Q and A with Rachel Wright
Over the past few years, there has been a dramatic shift in the way we work, how we work and where we work. From a recruiting perspective, we have therefore seen how this has changed the dynamics considerably. Depending on the industry sector, there are now a whole host of influencing factors that come into play and for a candidate, what is their ideal role, employer of choice and why.
As one of Atrium HR Consulting’s recruiting specialists, what do you see as the most significant changes regarding candidates in terms of how they search for opportunities?
As spoken, there has been a significant shift in dynamics due to events that have affected everyone worldwide; candidates are rethinking what is actually important to them. Before, candidates for example in the Education sector would normally look for an assignment abroad no matter where it was in the world and then after 2 years, would move on to a new location, a country hop almost. Nowadays, this is most definitely changed, as travel restrictions and the situation in certain places around the world influence how free we are to mobilise from location to location. There is the possibility of being separated from family and friends or even becoming grounded, leaving options quite limited.
Would you say the war for talent is over?
The war for talent is by no means over, to the contrary, it may be even fiercer now than ever before. The candidates now have the upper hand as there is a talent shortage if anything. Expectations are significantly different from before: culture, organisational culture, workplace environment, team dynamics are the dominant factors which influence talent attraction and talent retention.
Conventional employee benefits no longer attract top talents, so what do organisations need to offer to not just attract top talents, but also to support talent retention?
Organisations, to be perceived as an “Employer of Choice” need to offer a smart Employee Value Proposition (EVP) which comprises the total package. Many organisations via internal mobility programs and development programs look within the organisation when new roles/opportunities become available. Top talent is looking for organisations which provide a platform for continuous growth and learning opportunities — a feat few organisations can achieve with the number of opportunities available internally. Organisations should be encouraged to try leveraging external partners whenever there is a lack of opportunities internally.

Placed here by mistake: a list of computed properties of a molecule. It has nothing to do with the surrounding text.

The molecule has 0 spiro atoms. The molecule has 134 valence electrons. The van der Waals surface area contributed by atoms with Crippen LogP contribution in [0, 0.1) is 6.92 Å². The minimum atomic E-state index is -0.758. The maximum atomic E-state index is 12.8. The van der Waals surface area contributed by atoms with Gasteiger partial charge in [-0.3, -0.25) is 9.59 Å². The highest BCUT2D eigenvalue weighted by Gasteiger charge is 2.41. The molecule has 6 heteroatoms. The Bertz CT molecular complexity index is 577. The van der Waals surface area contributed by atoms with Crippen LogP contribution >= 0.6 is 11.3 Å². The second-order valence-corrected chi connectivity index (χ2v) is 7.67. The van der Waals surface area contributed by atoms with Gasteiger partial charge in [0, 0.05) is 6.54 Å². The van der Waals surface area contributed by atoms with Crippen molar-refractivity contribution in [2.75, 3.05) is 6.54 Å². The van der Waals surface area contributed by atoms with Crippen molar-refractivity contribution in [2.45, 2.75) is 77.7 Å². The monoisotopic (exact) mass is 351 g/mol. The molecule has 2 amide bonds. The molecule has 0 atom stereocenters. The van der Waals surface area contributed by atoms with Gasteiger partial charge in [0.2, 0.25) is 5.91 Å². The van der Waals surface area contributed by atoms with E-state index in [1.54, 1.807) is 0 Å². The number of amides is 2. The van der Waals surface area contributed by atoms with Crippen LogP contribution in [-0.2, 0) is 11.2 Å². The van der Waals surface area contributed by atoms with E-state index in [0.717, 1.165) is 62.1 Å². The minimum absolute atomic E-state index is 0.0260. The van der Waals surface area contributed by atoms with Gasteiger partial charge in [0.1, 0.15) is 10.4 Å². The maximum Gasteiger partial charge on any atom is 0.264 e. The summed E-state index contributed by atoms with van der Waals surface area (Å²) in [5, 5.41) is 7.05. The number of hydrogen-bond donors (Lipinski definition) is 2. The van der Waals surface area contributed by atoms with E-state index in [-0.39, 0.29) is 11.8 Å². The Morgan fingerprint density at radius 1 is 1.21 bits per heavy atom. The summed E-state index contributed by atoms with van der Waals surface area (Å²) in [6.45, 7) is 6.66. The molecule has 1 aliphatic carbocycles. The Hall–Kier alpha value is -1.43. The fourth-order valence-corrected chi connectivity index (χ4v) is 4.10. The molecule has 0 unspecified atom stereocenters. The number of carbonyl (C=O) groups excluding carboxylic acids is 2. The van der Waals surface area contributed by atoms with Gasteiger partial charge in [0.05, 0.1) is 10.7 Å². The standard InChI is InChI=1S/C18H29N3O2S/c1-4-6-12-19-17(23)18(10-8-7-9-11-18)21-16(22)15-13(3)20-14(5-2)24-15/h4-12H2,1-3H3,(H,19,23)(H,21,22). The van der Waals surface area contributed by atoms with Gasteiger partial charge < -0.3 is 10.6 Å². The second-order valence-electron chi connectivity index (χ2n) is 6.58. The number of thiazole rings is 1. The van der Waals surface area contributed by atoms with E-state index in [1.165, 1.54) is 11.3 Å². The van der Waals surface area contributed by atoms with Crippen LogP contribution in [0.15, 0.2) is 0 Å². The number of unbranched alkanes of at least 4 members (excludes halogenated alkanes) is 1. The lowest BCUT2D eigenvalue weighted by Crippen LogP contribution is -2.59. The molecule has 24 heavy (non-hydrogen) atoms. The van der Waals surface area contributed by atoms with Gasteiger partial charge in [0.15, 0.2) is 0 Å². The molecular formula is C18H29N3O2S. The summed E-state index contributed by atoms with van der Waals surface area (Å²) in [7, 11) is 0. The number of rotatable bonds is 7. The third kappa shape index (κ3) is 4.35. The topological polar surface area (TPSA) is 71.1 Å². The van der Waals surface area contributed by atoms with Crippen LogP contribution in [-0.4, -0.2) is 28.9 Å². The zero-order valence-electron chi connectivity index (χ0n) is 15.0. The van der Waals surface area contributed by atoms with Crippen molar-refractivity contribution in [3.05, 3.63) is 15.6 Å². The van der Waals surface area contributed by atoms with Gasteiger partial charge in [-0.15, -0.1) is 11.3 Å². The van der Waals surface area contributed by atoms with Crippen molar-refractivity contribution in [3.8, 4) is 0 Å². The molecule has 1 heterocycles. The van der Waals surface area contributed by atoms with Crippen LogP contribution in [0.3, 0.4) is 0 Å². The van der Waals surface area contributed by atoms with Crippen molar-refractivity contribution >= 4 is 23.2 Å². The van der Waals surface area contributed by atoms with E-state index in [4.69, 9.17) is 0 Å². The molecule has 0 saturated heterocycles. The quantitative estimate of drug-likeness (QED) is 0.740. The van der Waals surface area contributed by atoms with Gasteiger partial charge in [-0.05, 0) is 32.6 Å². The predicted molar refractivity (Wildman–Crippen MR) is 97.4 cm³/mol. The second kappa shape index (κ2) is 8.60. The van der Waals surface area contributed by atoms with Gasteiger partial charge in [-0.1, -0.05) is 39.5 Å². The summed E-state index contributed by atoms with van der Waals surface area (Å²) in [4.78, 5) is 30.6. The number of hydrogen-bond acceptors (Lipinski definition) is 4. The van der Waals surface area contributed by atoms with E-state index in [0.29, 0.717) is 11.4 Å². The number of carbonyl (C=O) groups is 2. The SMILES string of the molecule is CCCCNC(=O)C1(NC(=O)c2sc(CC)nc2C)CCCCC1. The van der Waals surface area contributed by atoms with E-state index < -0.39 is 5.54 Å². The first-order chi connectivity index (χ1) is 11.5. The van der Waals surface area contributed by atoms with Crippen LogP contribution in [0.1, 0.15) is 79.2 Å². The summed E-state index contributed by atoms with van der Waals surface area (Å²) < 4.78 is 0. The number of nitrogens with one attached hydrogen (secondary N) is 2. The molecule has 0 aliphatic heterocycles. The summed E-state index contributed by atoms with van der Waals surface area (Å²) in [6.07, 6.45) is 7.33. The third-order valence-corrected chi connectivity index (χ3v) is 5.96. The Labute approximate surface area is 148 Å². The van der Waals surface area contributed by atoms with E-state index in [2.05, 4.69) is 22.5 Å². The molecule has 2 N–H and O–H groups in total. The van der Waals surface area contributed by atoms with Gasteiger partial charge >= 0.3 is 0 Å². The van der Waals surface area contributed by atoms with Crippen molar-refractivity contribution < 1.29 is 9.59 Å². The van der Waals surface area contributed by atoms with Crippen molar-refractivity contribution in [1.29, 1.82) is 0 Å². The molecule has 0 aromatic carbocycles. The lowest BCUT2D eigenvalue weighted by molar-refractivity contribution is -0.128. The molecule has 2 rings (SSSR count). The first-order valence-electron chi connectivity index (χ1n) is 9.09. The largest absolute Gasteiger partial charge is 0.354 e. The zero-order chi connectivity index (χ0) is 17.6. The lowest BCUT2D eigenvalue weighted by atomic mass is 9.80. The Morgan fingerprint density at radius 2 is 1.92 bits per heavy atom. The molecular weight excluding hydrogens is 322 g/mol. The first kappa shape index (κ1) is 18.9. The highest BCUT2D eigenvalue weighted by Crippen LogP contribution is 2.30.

What types of Employee Benefits are now an “expectation” as opposed to an “exception”?
There is now more emphasis on non-conventional benefits vs. the traditional employee benefits, such as, salary, annual leave, group insurance and pensions. However, non-conventional employee benefits, such as, Wellness, flexible working arrangements, remote working, personal development programs, microlearning and so on are now an “expectation” rather than an “exception”. Questions usually asked from candidates are:
- “Is this a remote working role?”,
- “Does this organisation offer career advancement programs?”,
- “Would there be access to training and development programs?”
- “What type of working environment does this organisation have to offer, in terms of the way we work, individually and/or in teams, workplace dynamics and culture?
It’s All about the overall candidate experience!
To share your experiences and/or success stories on a current trend, please email our Director, Pauline at firstname.lastname@example.org.